Part of Abby's on-screen persona isn't just her black hair. It's her very visible tattoos. According to Parade Magazine, the distinctive spiderweb on her neck is fake, as is the cross on her back. However, some of her real tattoos do make it into the show. In fact, she has so much ink that she's lost track of her total number of tats. 

Her favorite? Something simple on the ring finger of her left hand. "I have the numbers 12:21. That's my favorite Bible verse, Romans 12:21, which is, 'Don't be overcome by evil, but overcome evil with good.' That's my favorite one and I look at it every day. That's my mantra."

One tattoo she no longer has? A heart shape that used to match a tattoo she got with her then-husband. Though she may regret that one, Perrette is still adding to her body art collection. In 2015, she tweeted her thoughts on a new addition — the words "RIGHT NOW" inked onto her wrist. "To remind me that past and future fears don't matter," she said. "Just Right Now matters."

Giving it up to God

It's not surprising that Pauley Perrette's favorite tattoo is one that refers to a Bible verse because the actress credits her faith with getting her through a lot in life — including that aforementioned attack in 2015. A few days after the incident, E! Online reported that she sought comfort in her congregation. Perrette reportedly attends the Hollywood United Methodist Church, and after her visit to the church, she tweeted: "So so so good to be at church today."

In 2011, the actress talked to the United Methodist Church about her developing faith. She said that even though there were times when she didn't go to church, her faith had always been strong enough to get her through the toughest times. She said talking to God is "like a conversation, it really is." She also said Hollywood Methodist is the place for her. "The faces at the church and in the congregation are every size and shape and color and type, everyone coming together here. And it's so beautiful and I thought, you know, I think that's what God wants Heaven to look like."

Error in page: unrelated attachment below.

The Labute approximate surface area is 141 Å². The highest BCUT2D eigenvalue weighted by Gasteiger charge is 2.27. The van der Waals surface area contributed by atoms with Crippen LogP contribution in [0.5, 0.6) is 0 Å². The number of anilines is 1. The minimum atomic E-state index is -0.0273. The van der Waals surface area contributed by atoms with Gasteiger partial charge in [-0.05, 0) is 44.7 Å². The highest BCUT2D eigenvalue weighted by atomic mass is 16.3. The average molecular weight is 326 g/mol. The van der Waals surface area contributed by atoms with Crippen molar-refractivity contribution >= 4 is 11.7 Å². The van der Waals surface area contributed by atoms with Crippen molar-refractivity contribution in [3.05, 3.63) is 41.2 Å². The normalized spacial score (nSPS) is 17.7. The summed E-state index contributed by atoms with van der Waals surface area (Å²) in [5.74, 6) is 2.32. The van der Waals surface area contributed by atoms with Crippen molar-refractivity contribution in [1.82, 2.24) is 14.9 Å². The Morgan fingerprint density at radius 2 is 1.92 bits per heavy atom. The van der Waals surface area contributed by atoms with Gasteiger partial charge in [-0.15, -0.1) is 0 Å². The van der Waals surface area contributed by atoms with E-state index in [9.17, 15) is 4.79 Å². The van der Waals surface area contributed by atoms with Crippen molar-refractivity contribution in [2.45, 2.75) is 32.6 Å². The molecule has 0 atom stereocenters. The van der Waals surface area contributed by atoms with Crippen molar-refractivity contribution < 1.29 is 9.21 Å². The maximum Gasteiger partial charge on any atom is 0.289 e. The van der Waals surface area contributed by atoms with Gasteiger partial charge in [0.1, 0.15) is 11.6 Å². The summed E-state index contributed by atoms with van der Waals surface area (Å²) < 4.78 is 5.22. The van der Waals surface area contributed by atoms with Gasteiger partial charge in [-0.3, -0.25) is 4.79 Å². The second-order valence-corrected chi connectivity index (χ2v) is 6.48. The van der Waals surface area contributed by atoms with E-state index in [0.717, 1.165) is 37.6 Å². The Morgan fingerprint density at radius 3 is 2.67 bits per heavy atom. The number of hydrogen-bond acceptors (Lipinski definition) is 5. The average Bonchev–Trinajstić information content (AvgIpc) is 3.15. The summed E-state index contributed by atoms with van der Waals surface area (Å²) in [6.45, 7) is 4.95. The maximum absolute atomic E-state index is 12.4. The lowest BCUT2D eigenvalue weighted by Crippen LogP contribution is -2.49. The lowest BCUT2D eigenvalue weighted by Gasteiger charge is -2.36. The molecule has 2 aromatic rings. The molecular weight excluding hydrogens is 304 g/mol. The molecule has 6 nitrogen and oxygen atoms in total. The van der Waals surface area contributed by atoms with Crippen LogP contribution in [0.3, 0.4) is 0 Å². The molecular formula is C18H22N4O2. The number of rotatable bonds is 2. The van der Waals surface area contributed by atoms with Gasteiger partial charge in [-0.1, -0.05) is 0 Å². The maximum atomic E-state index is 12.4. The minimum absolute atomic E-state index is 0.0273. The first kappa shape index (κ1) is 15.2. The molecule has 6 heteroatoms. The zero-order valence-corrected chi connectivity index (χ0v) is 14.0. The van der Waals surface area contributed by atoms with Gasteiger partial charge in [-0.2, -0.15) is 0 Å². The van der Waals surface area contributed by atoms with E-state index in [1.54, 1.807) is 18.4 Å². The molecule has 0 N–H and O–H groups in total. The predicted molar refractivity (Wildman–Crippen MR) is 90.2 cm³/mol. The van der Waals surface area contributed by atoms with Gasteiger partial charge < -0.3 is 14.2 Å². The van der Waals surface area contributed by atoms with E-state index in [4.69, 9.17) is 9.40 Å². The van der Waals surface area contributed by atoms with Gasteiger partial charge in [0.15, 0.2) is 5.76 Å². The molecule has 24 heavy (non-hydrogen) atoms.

Perrette blended her faith with her activism when she spearheaded a movement to revive the Red AIDS Ribbons that hung on the outside of the church as a symbol of solidarity with people suffering from HIV and AIDS. She also "co-preached a sermon about civil rights" with her pastor to champion LGBTQ rights.

Music videos were her gateway to stardom

Perrette's big break in the acting business came through the world of music videos. In an interview with Punk Globe, Perrette said that while working as a bartender, she "overheard a girl say she made $3000 doing a commercial." That sounded like a good deal to Perrette, who eventually found "a director that took a liking to me and put me in a bunch of music videos and commercials."

Although she kind of glosses over that whole "getting a director to take a liking to you" aspect of her career (which is probably the more interesting part of the story,) Perrette did name drop some famous artists that hired her for their videos. "I was in Madonna, George Michael, Salt-n-Pepa — it goes on and on," she told Parade. "Back in the day, they would give us $50 for 12 hours. … I was in so many music videos. It's just hilarious."  

You can catch Perrette delivering a baleful glare and anguished neck rub in the above video for Madonna's "Secret." Sure, it's only a 2-second performance, but she absolutely nails whatever it is she's supposed to be emoting. 

The Abby Effect

During an appearance on The Talk to discuss her departure from NCIS after 15 years, Perrette spoke about how important it was to her that the show had a direct impact on the lives of so many young people, particularly girls. This influence has been dubbed "The Abby Effect," and it describes how female fans of Perrette's character have been inspired to pursue degrees in math and science. Perrette said it's been "enormous and overwhelming" to have inspired such a positive trend.